Emergence: A Proposal for a Foundational Revolution in Cognitive Science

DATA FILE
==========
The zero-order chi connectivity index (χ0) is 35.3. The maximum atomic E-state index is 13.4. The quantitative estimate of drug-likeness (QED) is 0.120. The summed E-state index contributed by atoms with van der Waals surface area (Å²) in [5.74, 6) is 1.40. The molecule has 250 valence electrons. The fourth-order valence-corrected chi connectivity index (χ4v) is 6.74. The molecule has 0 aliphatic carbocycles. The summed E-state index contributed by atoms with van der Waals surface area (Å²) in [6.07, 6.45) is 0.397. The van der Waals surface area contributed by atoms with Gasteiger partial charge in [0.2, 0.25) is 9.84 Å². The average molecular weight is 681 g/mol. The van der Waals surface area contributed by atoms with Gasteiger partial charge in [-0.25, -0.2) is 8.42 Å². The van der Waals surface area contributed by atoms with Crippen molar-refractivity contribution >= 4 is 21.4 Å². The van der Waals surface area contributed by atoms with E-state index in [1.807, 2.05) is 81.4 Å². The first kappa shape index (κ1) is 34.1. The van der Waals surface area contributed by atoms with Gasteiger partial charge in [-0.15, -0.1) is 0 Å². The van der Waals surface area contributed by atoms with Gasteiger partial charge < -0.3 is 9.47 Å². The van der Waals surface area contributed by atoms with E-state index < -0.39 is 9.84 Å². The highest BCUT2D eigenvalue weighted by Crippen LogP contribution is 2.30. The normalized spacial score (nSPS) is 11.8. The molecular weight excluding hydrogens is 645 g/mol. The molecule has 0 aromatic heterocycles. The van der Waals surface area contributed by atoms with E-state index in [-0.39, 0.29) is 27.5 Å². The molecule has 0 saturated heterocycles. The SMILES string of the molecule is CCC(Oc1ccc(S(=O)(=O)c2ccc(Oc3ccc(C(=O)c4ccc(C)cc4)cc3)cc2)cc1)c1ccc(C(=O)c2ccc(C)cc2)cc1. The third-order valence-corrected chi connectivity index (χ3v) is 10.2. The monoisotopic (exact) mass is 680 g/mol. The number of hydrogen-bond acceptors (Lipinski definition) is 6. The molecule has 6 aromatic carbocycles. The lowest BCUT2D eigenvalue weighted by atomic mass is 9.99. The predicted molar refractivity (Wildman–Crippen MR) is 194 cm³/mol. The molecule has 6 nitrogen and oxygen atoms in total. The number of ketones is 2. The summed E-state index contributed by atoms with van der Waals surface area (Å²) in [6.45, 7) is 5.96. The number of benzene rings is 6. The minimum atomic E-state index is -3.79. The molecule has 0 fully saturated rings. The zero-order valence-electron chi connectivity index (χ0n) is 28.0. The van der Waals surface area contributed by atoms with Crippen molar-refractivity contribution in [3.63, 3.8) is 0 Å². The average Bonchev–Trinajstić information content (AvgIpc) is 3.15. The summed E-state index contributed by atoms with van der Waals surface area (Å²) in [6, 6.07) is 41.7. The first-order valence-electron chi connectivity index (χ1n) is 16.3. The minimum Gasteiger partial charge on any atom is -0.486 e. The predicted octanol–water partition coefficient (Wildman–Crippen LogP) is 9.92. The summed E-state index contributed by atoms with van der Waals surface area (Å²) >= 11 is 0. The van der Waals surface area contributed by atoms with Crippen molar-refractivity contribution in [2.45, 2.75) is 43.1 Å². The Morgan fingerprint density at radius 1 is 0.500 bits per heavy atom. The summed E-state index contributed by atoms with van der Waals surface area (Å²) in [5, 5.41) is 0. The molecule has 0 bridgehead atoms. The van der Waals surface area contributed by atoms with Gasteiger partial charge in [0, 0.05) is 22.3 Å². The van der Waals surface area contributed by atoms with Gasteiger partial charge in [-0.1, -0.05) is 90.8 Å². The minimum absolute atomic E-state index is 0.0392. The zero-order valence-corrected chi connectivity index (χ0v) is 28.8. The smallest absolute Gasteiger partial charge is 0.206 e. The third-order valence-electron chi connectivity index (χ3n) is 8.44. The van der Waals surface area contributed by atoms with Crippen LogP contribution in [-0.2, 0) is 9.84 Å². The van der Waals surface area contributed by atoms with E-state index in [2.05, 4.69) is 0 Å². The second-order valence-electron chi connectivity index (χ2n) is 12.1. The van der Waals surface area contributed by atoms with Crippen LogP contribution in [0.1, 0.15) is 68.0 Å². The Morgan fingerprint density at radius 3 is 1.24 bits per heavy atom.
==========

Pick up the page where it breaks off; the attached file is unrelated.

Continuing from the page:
AbstractEmergence has been a fundamental part of physics, chemistry, and biology since the turn of the century. The sub-disciplines of cognitive science have all adopted emergentist approaches in many areas within their field, yet cognitive science as a whole lacks an overarching theory between the sub-disciplines. Therefore, I propose that emergence is a valuable conceptual tool for unifying the sub-disciplines of cognitive science, as it will facilitate communication via a shared emergentist framework. Although there are several definitions of emergence, cognitive science can benefit from an overarching view that regardless of discipline, reductionistic approaches are unable to describe cognition from the macro to the micro without invoking emergent stages of explanation. The reluctance to adopt an emergent paradigm surrounds the issue that emergent phenomena cannot be predicted from their component parts, which challenges the way experiments in cognitive science are designed and conducted, and how cognition is modeled computationally.

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